Campus Safety eases assault reporting process
Thorough policy and procedures help care for complainants of sexual assault. | Tomber Su/THE CHIMES
Chief John Ojeisekhoba of Campus Safety helped implement several pathways through Biola’s Human Resources and Student Development departments in order to ease reporting any reports of sexual assault. The protocol for the complainant filing the report is plain and thoroughly comprehensive, with Campus Safety walking with them through the process of reporting.
“Part of our due diligence is obviously ensuring that the complainant is safe,” Ojeisekhoba said. “And also, keeping in mind that other students may be at risk. So sometimes we have to take swift action.”
The swift actions needed in these circumstances involve Campus Safety receiving a comment from the accused person or persons, as well as gathering all necessary data. While sexual assault investigations are geared toward assisting and aiding the victim’s concerns, the accused has a right to be heard, Ojeisekhoba emphasized. Too often, victim blaming begins when the report filed by the complainant is not handled properly by the on-campus police.
“Not that we get one-sided and gang up on somebody. We don’t pick on anybody. But we want to hear from the accused as well,” Ojeisekhoba said. “It’s only fair to get two sides. Getting the accused side is not saying the complainant is lying.”
maintaining the safety of students
Campus Safety put measures in place to maintain the safety of students and defuse the situation until all information becomes available. The response team exists to better nullify and handle the situation, though individual officers and members of Campus Safety have the capacity and training to initially manage it themselves.
“My officers can handle sexual assault cases when it calls but a sexual assault response team, from my department, I head it, and I have two investigators,” Ojeisekhoba said. “[They are] a part of our core team that play a role in managing the situation from the get-go. Because in a sexual assault situation and some other crimes, you have to get it right.”
The unique concern Biola’s Campus Safety has in protecting students is also the reality of the Christian student’s fear to report. Campus Safety has previously received reports from six months to several years in the past, and then must swiftly act to retrieve all available stories and information from the reporting and accused parties. Ojeisekhoba encourages students to report all concerns or events that may threaten other students as well as those who have only threatened themselves.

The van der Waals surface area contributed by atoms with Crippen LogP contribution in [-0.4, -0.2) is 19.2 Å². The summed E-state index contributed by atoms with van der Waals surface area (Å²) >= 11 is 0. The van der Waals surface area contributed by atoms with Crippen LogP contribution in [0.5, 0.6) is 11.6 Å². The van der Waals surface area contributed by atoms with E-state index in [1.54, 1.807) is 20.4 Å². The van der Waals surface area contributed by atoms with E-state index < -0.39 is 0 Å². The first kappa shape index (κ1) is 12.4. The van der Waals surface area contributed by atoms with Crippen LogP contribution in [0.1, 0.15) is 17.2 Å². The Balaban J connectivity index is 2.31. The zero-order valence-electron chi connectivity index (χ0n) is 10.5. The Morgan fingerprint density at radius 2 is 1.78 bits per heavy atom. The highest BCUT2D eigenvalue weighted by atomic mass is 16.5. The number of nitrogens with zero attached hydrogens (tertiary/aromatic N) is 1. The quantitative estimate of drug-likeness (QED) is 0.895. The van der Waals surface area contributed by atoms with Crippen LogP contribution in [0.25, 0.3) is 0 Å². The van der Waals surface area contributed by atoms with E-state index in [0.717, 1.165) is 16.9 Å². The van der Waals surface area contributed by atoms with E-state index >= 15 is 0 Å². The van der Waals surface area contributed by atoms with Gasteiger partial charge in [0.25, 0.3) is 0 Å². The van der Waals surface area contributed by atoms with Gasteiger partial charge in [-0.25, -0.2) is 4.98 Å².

According to Campus Safety regulation, if an assault occurs on campus, the amount of people involved in the investigation are limited to whoever the complainant desires to be involved. While the Chief is obligated to inform the La Mirada Police Department a violation has occurred, the LAPD has no grounds on which to get involved unless the complainant seeks their involvement.
April is Sexual Assault Awareness Month, and since last year, campus-wide cooperation has become drastically more complex. If the complainant is a student, Ojeisekhoba said, Campus Safety will cooperate with Student Development. Should the complainant be an employee, then procedure demands Human Resources.
“If the suspect poses a risk to other students, we may need to put a more timely [investigation] in, especially if the suspect is another student,” Ojeisekhoba said. “Nine out of 10 times, I will write a no-contact letter to the accused, [saying] you can’t contact them. Directly, indirectly, through a third party, electronically.”
gravity of sexual assault
The gravity of sexual assault is weighty, and the psychological implications can affect a student for the remainder of his or her life. Due to the nature of the crime, Campus Safety said they are devoted to learning how to make complainants feel safe and secure in reporting any violation, more so than other crimes on campus.
“What my team and I do, and Student Development: we never blame the complainant. Never ever. We have to get to the bottom of it, we have to show compassion, we have to show empathy, and we gather all the facts and go from there,” Ojeisekhoba said. “You’re not dealing with a thing, you’re dealing with a person.”